The firefighter battling Australian wildfires moved to tears by surprise Christmas presents from thankful locals

Firefighters battling the ferocious wildfires in Australia received a Christmas thank you from local residents after surprise gifts were delivered to a fire station.

Volunteer firefighter Andrew Johnston was moved to tears after seeing the presents delivered to the station in Balmoral, New South Wales.

He said he had not had time to buy gifts for his daughter, who turns one next month.

"Just overwhelming support, like obviously all presents and stuff for the kids and it's just what they need at the moment," Johnston said.

"We just tried so hard to save some people's homes and everything.

Residents thank volunteer firefighters for their role in tackling the fires. Credit: AP

"It's just awesome, the community spirit. Just always the spirit, all the way around."

About five million hectares (12.35 million acres) of land have burned nationwide, nine people have died and more than 950 homes have been destroyed since the fires started in September.

New South Wales, Australia's most populous state, has received the brunt of the damage, with around 850 homes destroyed.

The fires continue to rage and authorities warn they could burn for months, causing more angst for exhausted firefighters.

It comes as Australian Prime Minister Scott Morrison announced on Tuesday that volunteer firefighters from the public sector will receive extra paid leave for their work.

Authorities warn the fires could fester for months. Credit: AP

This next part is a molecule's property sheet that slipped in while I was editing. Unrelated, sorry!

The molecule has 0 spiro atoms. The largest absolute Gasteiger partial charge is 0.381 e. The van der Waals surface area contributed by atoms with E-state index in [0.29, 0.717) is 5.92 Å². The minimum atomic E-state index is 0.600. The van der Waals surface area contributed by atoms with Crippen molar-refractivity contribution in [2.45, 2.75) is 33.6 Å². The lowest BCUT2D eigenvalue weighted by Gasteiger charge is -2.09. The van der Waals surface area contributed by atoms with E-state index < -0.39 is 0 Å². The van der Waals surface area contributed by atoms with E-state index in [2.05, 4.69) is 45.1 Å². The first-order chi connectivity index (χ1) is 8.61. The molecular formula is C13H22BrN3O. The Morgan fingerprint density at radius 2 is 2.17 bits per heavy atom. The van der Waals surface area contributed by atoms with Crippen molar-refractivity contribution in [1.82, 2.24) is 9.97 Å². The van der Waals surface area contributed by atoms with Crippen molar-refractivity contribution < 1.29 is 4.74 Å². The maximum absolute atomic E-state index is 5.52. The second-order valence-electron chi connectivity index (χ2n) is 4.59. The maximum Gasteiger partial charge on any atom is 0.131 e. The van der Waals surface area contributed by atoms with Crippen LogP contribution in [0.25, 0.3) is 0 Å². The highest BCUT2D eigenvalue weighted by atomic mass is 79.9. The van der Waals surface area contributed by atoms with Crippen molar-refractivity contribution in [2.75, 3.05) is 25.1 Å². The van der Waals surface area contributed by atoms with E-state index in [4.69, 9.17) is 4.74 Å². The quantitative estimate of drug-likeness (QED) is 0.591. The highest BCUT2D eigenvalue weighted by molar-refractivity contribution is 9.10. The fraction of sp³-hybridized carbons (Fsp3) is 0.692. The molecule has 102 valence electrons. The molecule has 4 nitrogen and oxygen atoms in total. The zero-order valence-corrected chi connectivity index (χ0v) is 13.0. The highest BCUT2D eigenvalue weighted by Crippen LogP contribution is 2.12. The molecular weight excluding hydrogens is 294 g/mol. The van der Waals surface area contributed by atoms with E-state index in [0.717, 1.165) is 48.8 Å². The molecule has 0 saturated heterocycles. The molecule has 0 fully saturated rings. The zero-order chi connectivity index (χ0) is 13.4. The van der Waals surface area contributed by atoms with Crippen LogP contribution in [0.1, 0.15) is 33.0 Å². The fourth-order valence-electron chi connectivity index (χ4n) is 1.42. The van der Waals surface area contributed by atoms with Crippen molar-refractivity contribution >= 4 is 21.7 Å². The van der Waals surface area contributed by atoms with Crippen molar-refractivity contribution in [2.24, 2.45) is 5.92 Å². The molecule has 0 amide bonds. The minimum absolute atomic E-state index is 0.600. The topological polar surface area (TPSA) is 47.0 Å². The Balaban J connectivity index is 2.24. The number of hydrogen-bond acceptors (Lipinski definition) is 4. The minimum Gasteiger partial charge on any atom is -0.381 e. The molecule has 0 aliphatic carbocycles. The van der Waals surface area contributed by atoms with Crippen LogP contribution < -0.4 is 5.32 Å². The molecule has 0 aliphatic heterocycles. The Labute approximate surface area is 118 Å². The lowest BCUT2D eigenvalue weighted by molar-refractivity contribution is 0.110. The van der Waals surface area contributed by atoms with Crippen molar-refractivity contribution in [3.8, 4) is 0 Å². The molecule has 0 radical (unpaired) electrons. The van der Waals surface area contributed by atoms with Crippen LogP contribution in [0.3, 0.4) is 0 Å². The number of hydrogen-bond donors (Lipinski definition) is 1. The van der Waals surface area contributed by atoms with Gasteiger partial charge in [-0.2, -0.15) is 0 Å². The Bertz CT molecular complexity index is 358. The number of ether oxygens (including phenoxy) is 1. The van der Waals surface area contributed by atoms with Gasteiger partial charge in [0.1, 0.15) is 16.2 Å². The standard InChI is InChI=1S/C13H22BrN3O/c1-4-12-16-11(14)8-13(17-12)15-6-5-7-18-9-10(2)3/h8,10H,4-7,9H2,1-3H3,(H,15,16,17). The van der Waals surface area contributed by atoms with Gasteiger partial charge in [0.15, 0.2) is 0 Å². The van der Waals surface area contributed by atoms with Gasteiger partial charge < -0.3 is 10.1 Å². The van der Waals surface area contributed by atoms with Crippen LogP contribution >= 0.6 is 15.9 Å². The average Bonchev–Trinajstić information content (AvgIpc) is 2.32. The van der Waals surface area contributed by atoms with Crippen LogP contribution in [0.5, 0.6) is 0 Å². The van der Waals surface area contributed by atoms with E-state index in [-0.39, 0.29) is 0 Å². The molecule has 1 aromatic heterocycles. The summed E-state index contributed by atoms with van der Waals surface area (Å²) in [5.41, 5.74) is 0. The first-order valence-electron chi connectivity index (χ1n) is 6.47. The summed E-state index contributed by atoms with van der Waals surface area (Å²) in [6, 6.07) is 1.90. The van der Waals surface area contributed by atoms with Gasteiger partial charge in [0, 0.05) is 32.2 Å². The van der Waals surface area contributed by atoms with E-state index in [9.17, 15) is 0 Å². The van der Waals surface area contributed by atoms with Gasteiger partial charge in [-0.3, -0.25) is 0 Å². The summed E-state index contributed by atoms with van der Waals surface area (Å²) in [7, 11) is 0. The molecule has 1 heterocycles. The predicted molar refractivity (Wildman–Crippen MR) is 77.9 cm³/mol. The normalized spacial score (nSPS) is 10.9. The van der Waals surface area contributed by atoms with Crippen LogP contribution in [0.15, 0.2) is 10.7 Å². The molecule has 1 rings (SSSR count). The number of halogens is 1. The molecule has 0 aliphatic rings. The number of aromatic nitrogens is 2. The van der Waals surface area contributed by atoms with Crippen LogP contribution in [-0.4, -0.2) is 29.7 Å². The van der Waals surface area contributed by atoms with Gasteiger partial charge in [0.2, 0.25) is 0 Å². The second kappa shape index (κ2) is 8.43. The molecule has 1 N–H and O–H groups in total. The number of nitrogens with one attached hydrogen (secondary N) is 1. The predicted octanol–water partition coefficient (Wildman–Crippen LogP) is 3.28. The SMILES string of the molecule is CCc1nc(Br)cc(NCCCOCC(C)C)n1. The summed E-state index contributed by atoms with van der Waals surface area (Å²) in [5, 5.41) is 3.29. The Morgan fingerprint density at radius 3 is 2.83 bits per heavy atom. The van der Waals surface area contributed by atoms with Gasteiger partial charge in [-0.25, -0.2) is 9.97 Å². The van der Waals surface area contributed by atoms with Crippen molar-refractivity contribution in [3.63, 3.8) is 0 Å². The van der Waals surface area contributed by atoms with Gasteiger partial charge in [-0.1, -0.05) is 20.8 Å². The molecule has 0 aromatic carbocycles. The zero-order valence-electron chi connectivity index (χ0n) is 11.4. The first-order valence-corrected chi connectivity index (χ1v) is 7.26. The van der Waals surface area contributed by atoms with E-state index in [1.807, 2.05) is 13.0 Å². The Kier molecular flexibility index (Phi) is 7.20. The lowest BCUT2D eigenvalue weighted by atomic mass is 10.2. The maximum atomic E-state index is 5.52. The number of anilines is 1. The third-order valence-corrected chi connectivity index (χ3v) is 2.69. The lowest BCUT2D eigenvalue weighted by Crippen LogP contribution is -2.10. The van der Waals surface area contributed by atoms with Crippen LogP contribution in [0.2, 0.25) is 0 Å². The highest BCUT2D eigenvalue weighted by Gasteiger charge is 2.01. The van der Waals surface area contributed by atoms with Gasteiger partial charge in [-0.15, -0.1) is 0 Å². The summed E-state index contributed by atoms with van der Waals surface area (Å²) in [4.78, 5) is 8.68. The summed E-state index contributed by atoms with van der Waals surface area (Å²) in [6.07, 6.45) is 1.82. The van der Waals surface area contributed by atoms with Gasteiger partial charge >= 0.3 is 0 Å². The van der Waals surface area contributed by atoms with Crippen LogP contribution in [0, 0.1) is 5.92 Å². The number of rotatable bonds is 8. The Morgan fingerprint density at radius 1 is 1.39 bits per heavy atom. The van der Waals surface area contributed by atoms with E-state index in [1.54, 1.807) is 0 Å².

He said volunteers with state rural fire services would get 20 days of paid leave on top of their regular annual and sick leave.

"With bushfire seasons starting earlier, one of the things I've heard on the ground is that some people are dipping into their other leave entitlements to stay out there battling blazes," the prime minister said.

"Today's announcement is about ensuring our volunteer firefighters can keep focused on the job at hand."

However, Mr Morrison has come under immense criticism after he took a family vacation to Hawaii during the wildfire crisis.

He apologised and cut short the holiday, admitting if he had the "benefit of hindsight, we would have made different decisions."

The wildfires have been burning across Australia since September. Credit: AP

“I am sure Australians are fair-minded and understand that when you make a promise to your kids you try and keep it. But as prime minister, you have other responsibilities and I accept that and I accept the criticism," Morrison added.

Cooler temperatures on Tuesday in New South Wales provided temporary relief, but authorities warned that conditions could deteriorate this weekend due to warmer and windier weather.

Fire danger ratings remained very high in parts of southern New South Wales, and were between high and moderate for the rest of the state.